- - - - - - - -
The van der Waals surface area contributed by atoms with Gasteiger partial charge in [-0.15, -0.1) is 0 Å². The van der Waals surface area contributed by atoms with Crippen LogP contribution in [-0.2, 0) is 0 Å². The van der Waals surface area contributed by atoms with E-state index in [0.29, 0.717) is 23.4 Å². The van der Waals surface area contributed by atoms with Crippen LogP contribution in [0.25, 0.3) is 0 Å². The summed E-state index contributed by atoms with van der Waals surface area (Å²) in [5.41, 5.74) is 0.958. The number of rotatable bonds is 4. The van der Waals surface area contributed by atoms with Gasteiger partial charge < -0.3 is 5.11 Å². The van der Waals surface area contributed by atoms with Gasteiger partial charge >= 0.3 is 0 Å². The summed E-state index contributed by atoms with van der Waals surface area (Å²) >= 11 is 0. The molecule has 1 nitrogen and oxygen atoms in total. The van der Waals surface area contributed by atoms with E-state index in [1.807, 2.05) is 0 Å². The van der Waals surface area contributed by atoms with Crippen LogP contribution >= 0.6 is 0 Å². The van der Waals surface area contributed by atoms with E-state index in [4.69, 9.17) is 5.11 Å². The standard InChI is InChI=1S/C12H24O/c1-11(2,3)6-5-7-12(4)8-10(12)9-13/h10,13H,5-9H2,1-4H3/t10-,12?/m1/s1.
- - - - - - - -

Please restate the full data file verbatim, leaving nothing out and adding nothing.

The van der Waals surface area contributed by atoms with Gasteiger partial charge in [-0.15, -0.1) is 0 Å². The van der Waals surface area contributed by atoms with Crippen LogP contribution in [-0.2, 0) is 0 Å². The van der Waals surface area contributed by atoms with E-state index in [0.29, 0.717) is 23.4 Å². The van der Waals surface area contributed by atoms with Crippen LogP contribution in [0.25, 0.3) is 0 Å². The summed E-state index contributed by atoms with van der Waals surface area (Å²) in [5.41, 5.74) is 0.958. The number of rotatable bonds is 4. The van der Waals surface area contributed by atoms with Gasteiger partial charge < -0.3 is 5.11 Å². The van der Waals surface area contributed by atoms with Gasteiger partial charge >= 0.3 is 0 Å². The summed E-state index contributed by atoms with van der Waals surface area (Å²) >= 11 is 0. The molecule has 1 nitrogen and oxygen atoms in total. The van der Waals surface area contributed by atoms with E-state index in [1.807, 2.05) is 0 Å². The van der Waals surface area contributed by atoms with Crippen LogP contribution >= 0.6 is 0 Å². The van der Waals surface area contributed by atoms with E-state index in [4.69, 9.17) is 5.11 Å². The standard InChI is InChI=1S/C12H24O/c1-11(2,3)6-5-7-12(4)8-10(12)9-13/h10,13H,5-9H2,1-4H3/t10-,12?/m1/s1.